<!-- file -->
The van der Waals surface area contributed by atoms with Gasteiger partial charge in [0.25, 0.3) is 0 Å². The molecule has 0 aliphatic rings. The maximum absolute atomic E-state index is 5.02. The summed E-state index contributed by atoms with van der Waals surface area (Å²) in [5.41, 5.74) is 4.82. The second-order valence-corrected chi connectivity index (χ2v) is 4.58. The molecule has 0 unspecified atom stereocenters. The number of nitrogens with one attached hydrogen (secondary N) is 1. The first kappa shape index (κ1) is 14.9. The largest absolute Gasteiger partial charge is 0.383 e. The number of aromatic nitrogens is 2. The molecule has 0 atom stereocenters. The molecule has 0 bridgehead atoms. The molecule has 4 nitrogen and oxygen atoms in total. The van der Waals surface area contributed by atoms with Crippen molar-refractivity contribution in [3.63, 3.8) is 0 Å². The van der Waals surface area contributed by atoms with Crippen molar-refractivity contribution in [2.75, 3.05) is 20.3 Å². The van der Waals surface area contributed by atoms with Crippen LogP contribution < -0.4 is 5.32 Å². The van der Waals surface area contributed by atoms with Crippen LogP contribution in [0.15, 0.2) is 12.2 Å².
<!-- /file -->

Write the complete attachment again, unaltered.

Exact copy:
The van der Waals surface area contributed by atoms with Gasteiger partial charge in [0.25, 0.3) is 0 Å². The molecule has 0 aliphatic rings. The maximum absolute atomic E-state index is 5.02. The summed E-state index contributed by atoms with van der Waals surface area (Å²) in [5.41, 5.74) is 4.82. The second-order valence-corrected chi connectivity index (χ2v) is 4.58. The molecule has 0 unspecified atom stereocenters. The number of nitrogens with one attached hydrogen (secondary N) is 1. The first kappa shape index (κ1) is 14.9. The largest absolute Gasteiger partial charge is 0.383 e. The number of aromatic nitrogens is 2. The molecule has 0 atom stereocenters. The molecule has 0 bridgehead atoms. The molecule has 4 nitrogen and oxygen atoms in total. The van der Waals surface area contributed by atoms with Crippen molar-refractivity contribution in [3.63, 3.8) is 0 Å². The van der Waals surface area contributed by atoms with Crippen molar-refractivity contribution in [2.75, 3.05) is 20.3 Å². The van der Waals surface area contributed by atoms with Crippen LogP contribution < -0.4 is 5.32 Å². The van der Waals surface area contributed by atoms with Crippen LogP contribution in [0.15, 0.2) is 12.2 Å².